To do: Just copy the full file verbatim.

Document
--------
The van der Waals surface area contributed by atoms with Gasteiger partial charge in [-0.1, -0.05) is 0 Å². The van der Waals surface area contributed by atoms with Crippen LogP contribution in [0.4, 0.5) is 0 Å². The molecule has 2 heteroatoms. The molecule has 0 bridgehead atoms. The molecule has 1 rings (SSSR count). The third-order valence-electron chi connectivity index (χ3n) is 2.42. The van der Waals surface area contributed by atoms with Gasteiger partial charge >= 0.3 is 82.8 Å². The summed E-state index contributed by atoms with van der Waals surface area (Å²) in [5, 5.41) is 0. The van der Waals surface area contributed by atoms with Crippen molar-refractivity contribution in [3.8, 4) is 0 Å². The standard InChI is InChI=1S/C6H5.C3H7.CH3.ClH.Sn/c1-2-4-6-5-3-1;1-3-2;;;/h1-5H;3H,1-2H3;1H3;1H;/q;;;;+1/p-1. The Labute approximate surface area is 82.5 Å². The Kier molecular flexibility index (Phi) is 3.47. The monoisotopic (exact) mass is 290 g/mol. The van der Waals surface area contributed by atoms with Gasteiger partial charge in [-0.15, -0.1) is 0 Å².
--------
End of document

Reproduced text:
The van der Waals surface area contributed by atoms with Gasteiger partial charge in [-0.1, -0.05) is 0 Å². The van der Waals surface area contributed by atoms with Crippen LogP contribution in [0.4, 0.5) is 0 Å². The molecule has 2 heteroatoms. The molecule has 0 bridgehead atoms. The molecule has 1 rings (SSSR count). The third-order valence-electron chi connectivity index (χ3n) is 2.42. The van der Waals surface area contributed by atoms with Gasteiger partial charge >= 0.3 is 82.8 Å². The summed E-state index contributed by atoms with van der Waals surface area (Å²) in [5, 5.41) is 0. The van der Waals surface area contributed by atoms with Crippen molar-refractivity contribution in [3.8, 4) is 0 Å². The standard InChI is InChI=1S/C6H5.C3H7.CH3.ClH.Sn/c1-2-4-6-5-3-1;1-3-2;;;/h1-5H;3H,1-2H3;1H3;1H;/q;;;;+1/p-1. The Labute approximate surface area is 82.5 Å². The Kier molecular flexibility index (Phi) is 3.47. The monoisotopic (exact) mass is 290 g/mol. The van der Waals surface area contributed by atoms with Gasteiger partial charge in [-0.15, -0.1) is 0 Å².